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  • ananduser - Thursday, February 09, 2012 - link

    ...if only Apple took a page from Rambus' experience. Reply
  • tayb - Thursday, February 09, 2012 - link

    I would not. Why would I want to license my patented technology to a competitor? I would rather be the sole offering in the market and send them back to the drawing board.

    Of course, regulatory boards would probably step in and stop me... but I would not do it willingly. And if you were the owner of a business I doubt you would either.
  • Exodite - Thursday, February 09, 2012 - link

    This is why we can't have nice things. Reply
  • tayb - Thursday, February 09, 2012 - link

    We can't have nice things because I fronted the research costs and would like some semblance of exclusivity on a market I essentially created? You are more than welcome to bring a competing offering but abusing my research costs, launching a competing offering at a lower price (because you don't have research costs to recoup), and then hoping I'll settle for an insignificant licensing fee at a later date is not at all fair in my opinion. Reply
  • FaaR - Thursday, February 09, 2012 - link

    What exactly is it you claim Rambus researched? It's been well established pretty much all they've sued people over is stuff presented in open standards talks that they've snuck out the back door, patented and backdated to a previous patent, then surprised everyone else with. Reply
  • tayb - Thursday, February 09, 2012 - link

    This is more of an hypothetical than a real world take on the Apple or Rambus situation. I don't really know enough about either of those suits and the patents involved to have a meaningful dialogue. I'm speaking in generalities here. Reply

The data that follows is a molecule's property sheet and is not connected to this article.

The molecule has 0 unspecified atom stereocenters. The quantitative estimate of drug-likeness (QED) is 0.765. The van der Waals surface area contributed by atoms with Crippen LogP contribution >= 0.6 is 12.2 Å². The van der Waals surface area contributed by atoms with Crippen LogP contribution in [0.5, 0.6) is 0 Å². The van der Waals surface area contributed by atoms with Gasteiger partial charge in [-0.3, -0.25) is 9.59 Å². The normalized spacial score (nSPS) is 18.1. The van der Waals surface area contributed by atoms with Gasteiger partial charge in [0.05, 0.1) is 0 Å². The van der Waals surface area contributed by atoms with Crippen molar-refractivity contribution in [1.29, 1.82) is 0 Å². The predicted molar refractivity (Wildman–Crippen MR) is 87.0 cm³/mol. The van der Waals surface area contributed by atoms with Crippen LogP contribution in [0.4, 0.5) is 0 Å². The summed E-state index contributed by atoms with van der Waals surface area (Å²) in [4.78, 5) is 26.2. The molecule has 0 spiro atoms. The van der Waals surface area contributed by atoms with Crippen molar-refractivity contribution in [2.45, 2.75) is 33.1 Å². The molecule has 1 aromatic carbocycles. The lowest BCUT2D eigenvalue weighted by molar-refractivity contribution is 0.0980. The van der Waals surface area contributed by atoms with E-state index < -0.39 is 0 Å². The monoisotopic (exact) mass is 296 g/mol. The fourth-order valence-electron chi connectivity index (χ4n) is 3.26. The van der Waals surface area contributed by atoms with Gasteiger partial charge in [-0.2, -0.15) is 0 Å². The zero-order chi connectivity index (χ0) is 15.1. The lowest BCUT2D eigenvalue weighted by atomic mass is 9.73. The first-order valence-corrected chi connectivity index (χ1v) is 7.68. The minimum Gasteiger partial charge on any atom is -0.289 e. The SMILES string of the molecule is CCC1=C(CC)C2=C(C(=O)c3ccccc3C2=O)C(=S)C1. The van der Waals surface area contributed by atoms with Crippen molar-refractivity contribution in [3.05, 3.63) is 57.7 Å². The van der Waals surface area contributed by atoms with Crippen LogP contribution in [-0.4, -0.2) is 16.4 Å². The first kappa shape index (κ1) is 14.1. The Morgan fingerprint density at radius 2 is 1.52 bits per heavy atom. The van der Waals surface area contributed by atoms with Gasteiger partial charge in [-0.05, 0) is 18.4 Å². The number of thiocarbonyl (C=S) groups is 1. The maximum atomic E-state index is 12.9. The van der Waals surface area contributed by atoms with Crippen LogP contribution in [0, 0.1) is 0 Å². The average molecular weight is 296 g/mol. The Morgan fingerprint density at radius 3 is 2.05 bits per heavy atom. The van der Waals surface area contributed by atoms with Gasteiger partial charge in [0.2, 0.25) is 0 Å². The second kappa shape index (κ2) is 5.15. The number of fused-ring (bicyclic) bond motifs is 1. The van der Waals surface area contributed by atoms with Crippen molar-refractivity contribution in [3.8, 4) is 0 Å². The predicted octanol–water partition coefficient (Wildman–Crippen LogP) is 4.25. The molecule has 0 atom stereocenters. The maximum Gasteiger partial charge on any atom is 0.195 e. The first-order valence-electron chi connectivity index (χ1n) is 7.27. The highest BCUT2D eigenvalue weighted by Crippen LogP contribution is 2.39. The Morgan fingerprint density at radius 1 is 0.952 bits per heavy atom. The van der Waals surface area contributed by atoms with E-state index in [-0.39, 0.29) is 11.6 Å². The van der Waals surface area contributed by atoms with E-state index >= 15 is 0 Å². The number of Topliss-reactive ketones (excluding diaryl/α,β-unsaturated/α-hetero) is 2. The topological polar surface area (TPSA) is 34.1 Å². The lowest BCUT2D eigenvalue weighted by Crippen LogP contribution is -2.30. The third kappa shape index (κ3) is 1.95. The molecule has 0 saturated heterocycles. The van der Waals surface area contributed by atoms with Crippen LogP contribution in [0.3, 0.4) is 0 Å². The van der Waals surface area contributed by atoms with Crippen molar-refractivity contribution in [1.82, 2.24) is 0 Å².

• Belard - Monday, February 13, 2012 - link

    Then why make the previous response?

    RAMBUS is a patent troll. They done minimal research and then screwed everyone.

    Hatchet belongs in rambus dead body.
  • dcollins - Thursday, February 09, 2012 - link

    You're right in concept. The only problem is that patents are granted for far too long. If you invented some awesome technology, you should be the first to bring your product to market, but you do not deserve to own that market forever. Technology patents should expire in at most 5 years, probably 3 years. Reply
  • tayb - Friday, February 10, 2012 - link

    I think it should be 5 years for the patent and then it enters a FRAND-esque state for 4 more years and then it is considered "prior art" and anyone can use it. Reply
  • Penti - Monday, February 13, 2012 - link

    Technology doesn't really work like that, either you supply your research to a standards-body and get some cash as well as some awsome products out or your just out of the game with proprietary tech nobody uses and avoids because they can only turn to one player, one supplier which overchage and has no capacity. Regulation doesn't really need to come into play at all.

    Plenty of tech is used royalty and claims free for years then you get players like Microsoft turning up some 8 years after it's on the market and saying they want money. It won't work in the long run. Ultimately it will turn people away from stuff that aren't clearly licensed by a standards body and it will take forever to change anything.